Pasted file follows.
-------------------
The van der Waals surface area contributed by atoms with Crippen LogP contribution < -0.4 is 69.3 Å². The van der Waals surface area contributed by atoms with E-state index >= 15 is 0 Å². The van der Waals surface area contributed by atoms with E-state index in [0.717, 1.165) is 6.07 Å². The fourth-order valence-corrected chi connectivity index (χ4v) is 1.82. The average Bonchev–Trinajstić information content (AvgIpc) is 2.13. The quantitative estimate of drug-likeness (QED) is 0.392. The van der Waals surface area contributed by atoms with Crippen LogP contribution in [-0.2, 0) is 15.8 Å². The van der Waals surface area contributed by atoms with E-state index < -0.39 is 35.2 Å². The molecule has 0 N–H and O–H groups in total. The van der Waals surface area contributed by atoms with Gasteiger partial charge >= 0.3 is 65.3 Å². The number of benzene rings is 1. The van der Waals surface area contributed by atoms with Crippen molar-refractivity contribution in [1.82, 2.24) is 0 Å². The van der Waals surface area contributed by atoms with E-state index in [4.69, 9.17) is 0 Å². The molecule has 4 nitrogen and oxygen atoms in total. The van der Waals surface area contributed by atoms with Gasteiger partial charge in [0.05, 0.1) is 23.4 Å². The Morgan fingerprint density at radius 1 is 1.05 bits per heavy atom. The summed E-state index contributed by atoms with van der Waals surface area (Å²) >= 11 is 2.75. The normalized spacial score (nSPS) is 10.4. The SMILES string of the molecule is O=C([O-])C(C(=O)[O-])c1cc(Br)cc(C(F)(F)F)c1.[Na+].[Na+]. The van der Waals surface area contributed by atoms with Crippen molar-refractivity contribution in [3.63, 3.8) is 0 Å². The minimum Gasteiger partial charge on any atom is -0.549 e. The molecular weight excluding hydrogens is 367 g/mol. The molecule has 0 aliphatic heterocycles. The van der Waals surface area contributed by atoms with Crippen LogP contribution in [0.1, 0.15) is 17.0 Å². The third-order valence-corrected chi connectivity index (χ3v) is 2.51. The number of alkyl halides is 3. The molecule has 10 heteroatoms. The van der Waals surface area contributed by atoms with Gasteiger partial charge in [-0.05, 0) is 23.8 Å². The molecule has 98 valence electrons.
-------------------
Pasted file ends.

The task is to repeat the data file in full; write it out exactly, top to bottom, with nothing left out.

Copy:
The van der Waals surface area contributed by atoms with Crippen LogP contribution < -0.4 is 69.3 Å². The van der Waals surface area contributed by atoms with E-state index >= 15 is 0 Å². The van der Waals surface area contributed by atoms with E-state index in [0.717, 1.165) is 6.07 Å². The fourth-order valence-corrected chi connectivity index (χ4v) is 1.82. The average Bonchev–Trinajstić information content (AvgIpc) is 2.13. The quantitative estimate of drug-likeness (QED) is 0.392. The van der Waals surface area contributed by atoms with Crippen LogP contribution in [-0.2, 0) is 15.8 Å². The van der Waals surface area contributed by atoms with E-state index < -0.39 is 35.2 Å². The molecule has 0 N–H and O–H groups in total. The van der Waals surface area contributed by atoms with Gasteiger partial charge >= 0.3 is 65.3 Å². The number of benzene rings is 1. The van der Waals surface area contributed by atoms with Crippen molar-refractivity contribution in [1.82, 2.24) is 0 Å². The van der Waals surface area contributed by atoms with E-state index in [4.69, 9.17) is 0 Å². The molecule has 4 nitrogen and oxygen atoms in total. The van der Waals surface area contributed by atoms with Gasteiger partial charge in [0.05, 0.1) is 23.4 Å². The Morgan fingerprint density at radius 1 is 1.05 bits per heavy atom. The summed E-state index contributed by atoms with van der Waals surface area (Å²) >= 11 is 2.75. The normalized spacial score (nSPS) is 10.4. The SMILES string of the molecule is O=C([O-])C(C(=O)[O-])c1cc(Br)cc(C(F)(F)F)c1.[Na+].[Na+]. The van der Waals surface area contributed by atoms with Crippen molar-refractivity contribution in [3.63, 3.8) is 0 Å². The minimum Gasteiger partial charge on any atom is -0.549 e. The molecular weight excluding hydrogens is 367 g/mol. The molecule has 0 aliphatic heterocycles. The van der Waals surface area contributed by atoms with Crippen LogP contribution in [0.1, 0.15) is 17.0 Å². The third-order valence-corrected chi connectivity index (χ3v) is 2.51. The number of alkyl halides is 3. The molecule has 10 heteroatoms. The van der Waals surface area contributed by atoms with Gasteiger partial charge in [-0.05, 0) is 23.8 Å². The molecule has 98 valence electrons.